Before going to my first reunion, My wife tried to prepare me as much as possible, As to what I should expect.
Of course, the biggest adjustment was seeing the sheer size of the gathering. The running joke between my wife and me as we would meet everyone at the ranch was,

“oh honey, You remember so and so. They were at our wedding.”

Right!

On Friday night, after the initial shock of seeing so many people at a family reunion, We were getting ready to go to sleep on our little tent. I asked my wife what I should expect on Saturday.
She said the setting is very casual and nothing scheduled other than the meals. Certain families are assigned to prepare the meals for everyone, And the assignment rotates yearly. She said everyone gets up pretty early. The children play games and the adults talk and mingle.

Then she gave me the proverbial, “Oh yeah and one more thing” speech. She said when people come to the ranch for the first time, at some point during Saturday, the uncles and cousins will gather around you, hold and swing you by your wrist and ankles, and from the porch, they'll throw you into the pond!
You can run if you like, She said, And that's part of the fun, but know that with hundreds of people chasing you down, It is impossible to getaway.

I asked her if anyone was exempt from being thrown in. She said there are only a few exceptions. You have to be a great grandparent's, sick, injured, Or pregnant.

Not wanting to get thrown in the pond, The next morning I managed to commandeer and put on a dress.
With a pillow under the dress, I pretended to be pregnant. I made a sign that I hung around my neck. It read: ineligible for the pond. Much of this large extended family was already awake and gathered together for an outdoor breakfast feast when I came on the scene complete with my outfit, My sign, And my best “I'm nine months pregnant” walk.
There was laughter throughout breakfast, And I could see the uncles and cousins in my peripheral view giving the signals to each other saying, “We'll throw him in the pond first”.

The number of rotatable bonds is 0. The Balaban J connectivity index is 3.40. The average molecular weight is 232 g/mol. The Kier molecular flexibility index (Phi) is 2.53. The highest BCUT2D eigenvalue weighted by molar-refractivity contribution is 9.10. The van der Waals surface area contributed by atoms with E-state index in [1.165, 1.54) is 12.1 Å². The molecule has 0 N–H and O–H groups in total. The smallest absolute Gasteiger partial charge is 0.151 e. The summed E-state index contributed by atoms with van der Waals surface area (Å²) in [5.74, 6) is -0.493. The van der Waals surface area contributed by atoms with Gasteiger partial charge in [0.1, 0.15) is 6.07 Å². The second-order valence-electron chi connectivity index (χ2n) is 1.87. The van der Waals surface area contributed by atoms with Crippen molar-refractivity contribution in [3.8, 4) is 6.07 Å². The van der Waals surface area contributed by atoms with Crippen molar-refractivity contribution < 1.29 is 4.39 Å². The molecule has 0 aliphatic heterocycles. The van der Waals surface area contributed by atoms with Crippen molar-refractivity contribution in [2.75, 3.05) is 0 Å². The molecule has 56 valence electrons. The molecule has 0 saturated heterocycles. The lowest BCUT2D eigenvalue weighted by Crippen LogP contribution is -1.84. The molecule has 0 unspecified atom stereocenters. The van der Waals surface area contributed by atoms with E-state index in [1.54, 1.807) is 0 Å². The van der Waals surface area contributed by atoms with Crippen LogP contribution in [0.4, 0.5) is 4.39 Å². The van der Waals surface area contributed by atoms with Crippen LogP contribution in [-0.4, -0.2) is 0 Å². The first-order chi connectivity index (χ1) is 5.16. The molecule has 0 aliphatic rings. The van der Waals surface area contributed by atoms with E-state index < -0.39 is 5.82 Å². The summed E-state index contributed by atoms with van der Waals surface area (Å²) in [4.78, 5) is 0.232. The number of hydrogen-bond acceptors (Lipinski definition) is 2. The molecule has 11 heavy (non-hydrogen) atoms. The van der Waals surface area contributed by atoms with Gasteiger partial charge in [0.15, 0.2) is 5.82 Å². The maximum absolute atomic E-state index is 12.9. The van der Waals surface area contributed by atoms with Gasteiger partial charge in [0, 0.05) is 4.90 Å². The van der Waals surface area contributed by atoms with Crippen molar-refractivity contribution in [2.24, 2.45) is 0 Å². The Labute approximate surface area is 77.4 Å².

Shortly after breakfast, I could sense that the hunt was on, And I made a run for it. I didn't get far, And into the pond that I went.

Did I mention that the water from the pond is supplied by a mountain stream? It was cold! I came out of the water to applause, And I was officially initiated into the family.

Throughout the day I made my rounds talking to the uncles, Aunts, Cousins, And in-laws, As well as the grandparents.
I was observing the interaction within this large and diverse family And concluded that the culture of shared value was acceptance. I felt accepted in my first experience at the family reunion and every time I have gone. I feel the same acceptance when I visit with extended family members in different settings. My children feel the same acceptance.
My parents and siblings feel acceptance as they mingle with my wife's extended family.

Think of different families that you may visit. Recall the feeling when you visit the homes of your extended family, Friends, Work colleagues, And neighbours.

What would you say is the culture or the values they truly share in their homes? What do you think others would say is the shared value in your home? What would you like your family culture or shared values to be?


This article was written by @Sarahmay - a submission for the $10 Contest.


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Written by   571
4 months ago
Topics: Culture, Life